Death In A Foreign Land

I know, I know.  What a delightful subject.  

I’ve been putting off writing this (or anything, for that matter) but I’m going to wade into it.  I think, while it’s not a very uplifting subject, it’s something that needs to be thought about.  Before it happens is best, you know.  

Some of this is very personal for me but I hope that you learn from what I went through.

So, you want to move to a foreign country?  You’re going to leave things and people behind and live out your remaining days in Paradise.  Sounds like a great idea.  A fantastic idea.  Go do it!

But what happens when you have no more remaining days?  

Things do not go the same in Latin America as they do in the US.  First, you should know that patient rights as you know them in the US have not made their way fully to 3rd World.  A lot of the population is very religious and a lot or their views are based in their beliefs.  It’s ok.  In fact, it’s great.  But it doesn’t always translate well when you’re in the hospital.  Doctors have the ultimate say in your care.  This might seem like a great idea but they have control over whether you become a vegetable or not.  

Also, there are no EEG machines in the 3rd World.  There’s no test on whether your brain is still functioning or not.  If your wish has always been to NOT become a burden, your family can beg and plead and even sue if they want.  But, still, if the doctor decides that a miracle is on it’s way, he can continue the course of care as he lays out.  Your family cannot request you be removed from life support.

Don’t get me wrong.  You can find world class care in the 3rd World.  Most of the doctors were trained or worked in the 1st World.  A lot of doctors, especially dentists, have access to better equipment than your guy in the States.  Trust me, you’ll receive the best care possible in the 3rd World from World Class doctors.  You will find that the doctors are warm and capable and have access to 1st World equipment.  In fact, you may find yourself waiting for the MRI machine to warm up because there was no use for it earlier.  A luxury that doesn’t happen in a hospital in Los Angeles.

So, you didn’t make it.  The doctors couldn’t save you.  You did not get your miracle.  What happens next?  

In Guatemala, your body must be dealt with immediately.  Within 24 hours, you must either be buried or cremated and claimed.   Within 24 hours, a funeral home must come and get you from the hospital, embalm and bury you or cremate you.  If your desire is to be cremated and put into an urn next to your Aunt Ethel, your family has 24 hours to take care of it, have the funeral and take your remains.  Yes, I’m being redundant for a reason.  24 hours??!! 

I was unprepared for this.  No one wants to think they’re immortal.  Especially someone who has run marathons and been healthy most of his life.  But it didn’t work out as planned.  I was given no time to make a decision.  Luckily I knew that Dad wanted to be cremated.  So that’s what I asked for.  I had help.  A dear friend found the Funeral Home, contacted them and paid for it all.  I was given a time to claim the remains the next day.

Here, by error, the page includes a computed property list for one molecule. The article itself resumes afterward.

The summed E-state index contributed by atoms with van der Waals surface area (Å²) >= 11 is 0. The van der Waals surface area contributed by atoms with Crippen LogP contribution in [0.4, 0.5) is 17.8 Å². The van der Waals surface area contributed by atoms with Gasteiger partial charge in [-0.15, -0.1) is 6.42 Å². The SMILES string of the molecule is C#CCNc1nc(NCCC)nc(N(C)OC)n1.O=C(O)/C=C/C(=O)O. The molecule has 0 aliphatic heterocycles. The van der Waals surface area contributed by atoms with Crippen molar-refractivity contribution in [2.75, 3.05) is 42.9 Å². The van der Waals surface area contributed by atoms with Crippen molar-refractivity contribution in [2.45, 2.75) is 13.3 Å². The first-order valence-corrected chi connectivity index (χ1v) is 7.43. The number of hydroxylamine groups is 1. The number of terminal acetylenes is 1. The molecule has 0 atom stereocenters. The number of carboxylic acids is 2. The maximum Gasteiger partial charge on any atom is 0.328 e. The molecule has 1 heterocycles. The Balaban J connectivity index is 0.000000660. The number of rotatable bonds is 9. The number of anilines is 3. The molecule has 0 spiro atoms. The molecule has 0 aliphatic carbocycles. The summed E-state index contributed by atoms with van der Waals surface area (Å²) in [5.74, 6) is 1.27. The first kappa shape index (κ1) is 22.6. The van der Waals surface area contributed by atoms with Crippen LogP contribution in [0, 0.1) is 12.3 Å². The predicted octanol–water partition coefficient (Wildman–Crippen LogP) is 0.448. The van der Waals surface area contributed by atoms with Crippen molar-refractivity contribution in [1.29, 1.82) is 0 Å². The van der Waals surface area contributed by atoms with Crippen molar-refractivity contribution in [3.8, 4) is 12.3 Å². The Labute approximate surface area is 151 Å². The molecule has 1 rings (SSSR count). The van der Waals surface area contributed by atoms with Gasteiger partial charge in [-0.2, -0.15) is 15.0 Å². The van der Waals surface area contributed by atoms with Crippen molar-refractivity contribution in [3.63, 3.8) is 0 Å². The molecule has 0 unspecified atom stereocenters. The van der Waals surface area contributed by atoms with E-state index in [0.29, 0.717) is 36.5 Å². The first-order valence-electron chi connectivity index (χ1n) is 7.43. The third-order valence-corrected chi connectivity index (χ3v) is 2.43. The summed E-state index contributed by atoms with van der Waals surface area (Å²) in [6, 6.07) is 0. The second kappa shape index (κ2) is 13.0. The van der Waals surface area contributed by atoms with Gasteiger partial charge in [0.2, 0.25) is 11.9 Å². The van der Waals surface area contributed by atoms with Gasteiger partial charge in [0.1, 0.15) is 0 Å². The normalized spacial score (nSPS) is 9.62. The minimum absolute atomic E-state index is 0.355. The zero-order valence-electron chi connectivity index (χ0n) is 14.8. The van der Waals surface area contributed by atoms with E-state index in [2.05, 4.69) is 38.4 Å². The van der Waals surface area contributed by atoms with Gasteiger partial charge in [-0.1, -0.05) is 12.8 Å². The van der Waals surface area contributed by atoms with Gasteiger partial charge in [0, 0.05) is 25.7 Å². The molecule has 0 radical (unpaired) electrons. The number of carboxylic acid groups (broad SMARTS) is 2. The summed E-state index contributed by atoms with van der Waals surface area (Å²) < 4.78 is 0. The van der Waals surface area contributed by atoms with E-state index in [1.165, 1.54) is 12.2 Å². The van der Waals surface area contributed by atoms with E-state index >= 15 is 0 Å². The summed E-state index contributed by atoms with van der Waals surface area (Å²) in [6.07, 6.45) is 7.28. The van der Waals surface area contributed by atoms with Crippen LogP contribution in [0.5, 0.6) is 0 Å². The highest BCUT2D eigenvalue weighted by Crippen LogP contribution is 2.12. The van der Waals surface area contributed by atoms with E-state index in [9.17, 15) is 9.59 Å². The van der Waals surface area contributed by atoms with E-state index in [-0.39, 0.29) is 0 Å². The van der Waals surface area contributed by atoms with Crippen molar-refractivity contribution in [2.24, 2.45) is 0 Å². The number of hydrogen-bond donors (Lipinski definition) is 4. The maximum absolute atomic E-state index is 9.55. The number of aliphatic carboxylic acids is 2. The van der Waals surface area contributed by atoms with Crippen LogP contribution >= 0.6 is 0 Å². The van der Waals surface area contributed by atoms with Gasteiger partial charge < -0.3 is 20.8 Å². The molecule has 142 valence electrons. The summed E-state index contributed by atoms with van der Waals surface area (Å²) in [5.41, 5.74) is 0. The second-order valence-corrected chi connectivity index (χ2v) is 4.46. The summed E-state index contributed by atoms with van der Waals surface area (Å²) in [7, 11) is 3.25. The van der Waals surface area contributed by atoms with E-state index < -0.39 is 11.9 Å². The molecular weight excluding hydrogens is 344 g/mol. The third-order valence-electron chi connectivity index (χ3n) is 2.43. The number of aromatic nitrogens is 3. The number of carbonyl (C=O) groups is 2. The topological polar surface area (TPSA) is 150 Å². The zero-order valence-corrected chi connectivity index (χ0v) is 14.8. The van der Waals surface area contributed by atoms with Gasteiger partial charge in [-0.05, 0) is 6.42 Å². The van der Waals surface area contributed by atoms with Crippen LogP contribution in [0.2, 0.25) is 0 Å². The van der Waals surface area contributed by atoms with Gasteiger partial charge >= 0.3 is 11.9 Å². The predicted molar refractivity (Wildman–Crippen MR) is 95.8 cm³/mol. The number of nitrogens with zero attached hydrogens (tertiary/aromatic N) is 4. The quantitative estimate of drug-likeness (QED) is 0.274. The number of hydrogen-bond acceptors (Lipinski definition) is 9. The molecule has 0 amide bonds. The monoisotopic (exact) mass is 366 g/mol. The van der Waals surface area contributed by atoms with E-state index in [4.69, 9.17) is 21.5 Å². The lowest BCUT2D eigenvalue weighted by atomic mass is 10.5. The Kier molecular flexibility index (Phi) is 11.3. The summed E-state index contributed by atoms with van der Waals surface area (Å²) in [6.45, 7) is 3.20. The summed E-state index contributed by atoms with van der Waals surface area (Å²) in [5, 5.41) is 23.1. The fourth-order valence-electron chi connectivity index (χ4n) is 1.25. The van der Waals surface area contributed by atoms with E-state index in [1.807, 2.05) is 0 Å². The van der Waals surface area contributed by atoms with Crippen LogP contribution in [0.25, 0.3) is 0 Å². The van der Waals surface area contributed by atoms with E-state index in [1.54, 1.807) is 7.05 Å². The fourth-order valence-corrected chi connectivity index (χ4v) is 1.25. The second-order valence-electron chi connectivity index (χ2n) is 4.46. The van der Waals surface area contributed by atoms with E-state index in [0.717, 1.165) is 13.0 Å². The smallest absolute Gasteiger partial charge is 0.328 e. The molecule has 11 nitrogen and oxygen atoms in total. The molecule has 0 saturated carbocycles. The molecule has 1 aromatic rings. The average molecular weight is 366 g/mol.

What I also didn’t realize is that time was meant to be the funeral.  What???  Less than 24 hours later?  Had I known, I would have had at least some Jimmy Buffet playing or something.  It was an awkward affair to say the least.  I’m grateful for those that were there that they don’t mention it was incredibly awkward on regular basis.  Remains were claimed and that was that.  

Next is the business of death.  You know what I mean if you’ve lost a loved one.  There are forms to fill out.  Death Certificates to gather.  Wills to settle.  Stuff to go through.  The business.

It began to dawn on me, slowly, that had I not been in country and had Dad not had friends here, I would not have known what happened to him.  He was a resident of Guatemala.  He had his DPI so there was no need to contact the US Embassy to then contact the next of kin.  I wrote about this before but I waited for the Embassy to call me.  They never did.  And the Embassy knew.  They were notified in some manner because the US Govt ended SS payments.  How did they know so quickly?

It took me 4 trips to the Embassy, 2 to the local equivalent of Social Security to get the legal death certificates.  Finally I have all the paperwork but no one could really tell me all I needed to do until I was trying to do it.  Or at least I think I have it all.  I’m ready for any surprise.

What’s my point?  Please, take a minute to think about your plan.  It’s good to talk to someone in the country you’re looking to move to about what the rules are.  Have a plan.  WRITE IT DOWN.  Share it with your loved ones.  

I’m sure, had Dad thought about it before, he wouldn’t have left it the way it was.  He would have contacted a Funeral Home ahead of time and taken care of the arrangements.  He would have told me the rules in the country he was in and what to expect when he passes.  He would have made sure that it was written down somewhere where someone could find it.  He would have had someone he trusted in country to help family members deal with the business of it all from far away.

Or maybe not.   😛  


2 thoughts on “Death In A Foreign Land

  1. Pat kenedy Reply

    Jen, I am so sorry for your loss. It’s been awhile now, and I see you must have been in grief last trip there, when I met you. It hurts like hell to lose your dad, I know. Take good care. I will probably see you again, down in Guatemala.

    • Jen Galt Post authorReply

      It was a tough time for sure. But it was such a great group I didn’t notice it much. Let me know when you’re headed back down. I’d love to catch up!

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